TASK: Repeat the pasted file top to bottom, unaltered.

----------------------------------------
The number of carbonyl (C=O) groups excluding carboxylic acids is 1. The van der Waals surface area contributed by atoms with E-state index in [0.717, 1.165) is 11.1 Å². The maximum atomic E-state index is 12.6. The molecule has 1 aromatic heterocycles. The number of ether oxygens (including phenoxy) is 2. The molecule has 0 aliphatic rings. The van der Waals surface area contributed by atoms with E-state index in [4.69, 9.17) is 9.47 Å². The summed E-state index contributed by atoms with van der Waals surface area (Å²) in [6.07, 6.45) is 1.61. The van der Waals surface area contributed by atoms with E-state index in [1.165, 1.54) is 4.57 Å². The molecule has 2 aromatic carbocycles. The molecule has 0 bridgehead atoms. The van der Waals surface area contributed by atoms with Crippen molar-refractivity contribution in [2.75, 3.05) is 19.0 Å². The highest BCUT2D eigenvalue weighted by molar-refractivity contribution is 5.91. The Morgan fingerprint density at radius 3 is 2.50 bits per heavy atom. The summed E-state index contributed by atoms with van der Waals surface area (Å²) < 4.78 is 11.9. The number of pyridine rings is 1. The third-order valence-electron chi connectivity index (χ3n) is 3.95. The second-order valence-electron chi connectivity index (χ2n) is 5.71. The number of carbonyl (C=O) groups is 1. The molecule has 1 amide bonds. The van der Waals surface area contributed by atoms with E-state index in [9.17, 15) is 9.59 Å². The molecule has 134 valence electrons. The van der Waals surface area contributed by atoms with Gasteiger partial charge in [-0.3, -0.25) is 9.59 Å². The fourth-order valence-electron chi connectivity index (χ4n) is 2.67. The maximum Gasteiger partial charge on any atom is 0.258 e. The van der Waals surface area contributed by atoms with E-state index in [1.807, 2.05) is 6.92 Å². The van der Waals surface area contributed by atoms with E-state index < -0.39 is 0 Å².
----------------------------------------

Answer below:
The number of carbonyl (C=O) groups excluding carboxylic acids is 1. The van der Waals surface area contributed by atoms with E-state index in [0.717, 1.165) is 11.1 Å². The maximum atomic E-state index is 12.6. The molecule has 1 aromatic heterocycles. The number of ether oxygens (including phenoxy) is 2. The molecule has 0 aliphatic rings. The van der Waals surface area contributed by atoms with E-state index in [4.69, 9.17) is 9.47 Å². The summed E-state index contributed by atoms with van der Waals surface area (Å²) in [6.07, 6.45) is 1.61. The van der Waals surface area contributed by atoms with E-state index in [1.165, 1.54) is 4.57 Å². The molecule has 2 aromatic carbocycles. The molecule has 0 bridgehead atoms. The van der Waals surface area contributed by atoms with Crippen molar-refractivity contribution in [2.75, 3.05) is 19.0 Å². The highest BCUT2D eigenvalue weighted by molar-refractivity contribution is 5.91. The Morgan fingerprint density at radius 3 is 2.50 bits per heavy atom. The summed E-state index contributed by atoms with van der Waals surface area (Å²) < 4.78 is 11.9. The number of pyridine rings is 1. The third-order valence-electron chi connectivity index (χ3n) is 3.95. The second-order valence-electron chi connectivity index (χ2n) is 5.71. The number of carbonyl (C=O) groups is 1. The molecule has 1 amide bonds. The van der Waals surface area contributed by atoms with E-state index in [9.17, 15) is 9.59 Å². The molecule has 134 valence electrons. The van der Waals surface area contributed by atoms with Gasteiger partial charge in [-0.3, -0.25) is 9.59 Å². The fourth-order valence-electron chi connectivity index (χ4n) is 2.67. The maximum Gasteiger partial charge on any atom is 0.258 e. The van der Waals surface area contributed by atoms with E-state index in [1.807, 2.05) is 6.92 Å². The van der Waals surface area contributed by atoms with E-state index < -0.39 is 0 Å².